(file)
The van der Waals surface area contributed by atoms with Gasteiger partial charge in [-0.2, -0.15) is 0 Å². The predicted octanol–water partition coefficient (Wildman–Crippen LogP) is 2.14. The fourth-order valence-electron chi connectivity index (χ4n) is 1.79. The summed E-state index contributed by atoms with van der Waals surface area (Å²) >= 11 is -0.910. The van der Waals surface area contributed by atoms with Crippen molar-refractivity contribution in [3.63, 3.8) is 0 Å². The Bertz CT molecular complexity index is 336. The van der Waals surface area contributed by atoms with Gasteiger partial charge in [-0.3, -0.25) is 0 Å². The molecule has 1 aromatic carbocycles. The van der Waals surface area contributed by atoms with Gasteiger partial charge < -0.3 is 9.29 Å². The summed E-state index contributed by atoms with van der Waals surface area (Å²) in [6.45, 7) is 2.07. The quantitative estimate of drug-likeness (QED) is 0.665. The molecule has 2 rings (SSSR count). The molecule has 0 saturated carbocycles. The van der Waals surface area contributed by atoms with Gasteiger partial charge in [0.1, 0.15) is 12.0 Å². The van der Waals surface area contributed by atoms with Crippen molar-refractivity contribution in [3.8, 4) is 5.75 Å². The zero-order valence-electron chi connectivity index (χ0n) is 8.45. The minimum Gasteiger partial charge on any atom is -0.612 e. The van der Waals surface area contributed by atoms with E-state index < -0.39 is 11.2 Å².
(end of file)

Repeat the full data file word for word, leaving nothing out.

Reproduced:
The van der Waals surface area contributed by atoms with Gasteiger partial charge in [-0.2, -0.15) is 0 Å². The predicted octanol–water partition coefficient (Wildman–Crippen LogP) is 2.14. The fourth-order valence-electron chi connectivity index (χ4n) is 1.79. The summed E-state index contributed by atoms with van der Waals surface area (Å²) >= 11 is -0.910. The van der Waals surface area contributed by atoms with Crippen molar-refractivity contribution in [3.63, 3.8) is 0 Å². The Bertz CT molecular complexity index is 336. The van der Waals surface area contributed by atoms with Gasteiger partial charge in [-0.3, -0.25) is 0 Å². The molecule has 1 aromatic carbocycles. The van der Waals surface area contributed by atoms with Gasteiger partial charge < -0.3 is 9.29 Å². The summed E-state index contributed by atoms with van der Waals surface area (Å²) in [6.45, 7) is 2.07. The quantitative estimate of drug-likeness (QED) is 0.665. The molecule has 2 rings (SSSR count). The molecule has 0 saturated carbocycles. The van der Waals surface area contributed by atoms with Gasteiger partial charge in [0.1, 0.15) is 12.0 Å². The van der Waals surface area contributed by atoms with Crippen molar-refractivity contribution in [3.8, 4) is 5.75 Å². The zero-order valence-electron chi connectivity index (χ0n) is 8.45. The minimum Gasteiger partial charge on any atom is -0.612 e. The van der Waals surface area contributed by atoms with E-state index < -0.39 is 11.2 Å².